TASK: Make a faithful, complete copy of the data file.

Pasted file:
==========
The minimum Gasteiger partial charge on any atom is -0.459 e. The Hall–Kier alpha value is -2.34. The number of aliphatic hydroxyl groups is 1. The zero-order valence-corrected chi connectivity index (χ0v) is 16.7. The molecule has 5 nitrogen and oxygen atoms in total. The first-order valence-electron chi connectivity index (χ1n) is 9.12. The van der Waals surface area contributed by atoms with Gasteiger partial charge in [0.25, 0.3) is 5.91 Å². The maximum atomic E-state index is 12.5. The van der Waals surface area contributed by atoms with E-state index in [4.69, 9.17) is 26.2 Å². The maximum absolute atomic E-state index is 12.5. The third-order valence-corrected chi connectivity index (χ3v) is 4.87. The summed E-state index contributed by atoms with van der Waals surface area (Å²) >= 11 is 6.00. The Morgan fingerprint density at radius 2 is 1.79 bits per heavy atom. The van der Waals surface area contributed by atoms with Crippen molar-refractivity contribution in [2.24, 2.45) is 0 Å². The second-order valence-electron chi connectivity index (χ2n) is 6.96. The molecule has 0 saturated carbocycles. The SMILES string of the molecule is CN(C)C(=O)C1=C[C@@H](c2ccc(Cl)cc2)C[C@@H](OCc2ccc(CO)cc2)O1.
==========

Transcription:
The minimum Gasteiger partial charge on any atom is -0.459 e. The Hall–Kier alpha value is -2.34. The number of aliphatic hydroxyl groups is 1. The zero-order valence-corrected chi connectivity index (χ0v) is 16.7. The molecule has 5 nitrogen and oxygen atoms in total. The first-order valence-electron chi connectivity index (χ1n) is 9.12. The van der Waals surface area contributed by atoms with Gasteiger partial charge in [0.25, 0.3) is 5.91 Å². The maximum atomic E-state index is 12.5. The van der Waals surface area contributed by atoms with E-state index in [4.69, 9.17) is 26.2 Å². The maximum absolute atomic E-state index is 12.5. The third-order valence-corrected chi connectivity index (χ3v) is 4.87. The summed E-state index contributed by atoms with van der Waals surface area (Å²) >= 11 is 6.00. The Morgan fingerprint density at radius 2 is 1.79 bits per heavy atom. The van der Waals surface area contributed by atoms with Crippen molar-refractivity contribution in [2.24, 2.45) is 0 Å². The second-order valence-electron chi connectivity index (χ2n) is 6.96. The molecule has 0 saturated carbocycles. The SMILES string of the molecule is CN(C)C(=O)C1=C[C@@H](c2ccc(Cl)cc2)C[C@@H](OCc2ccc(CO)cc2)O1.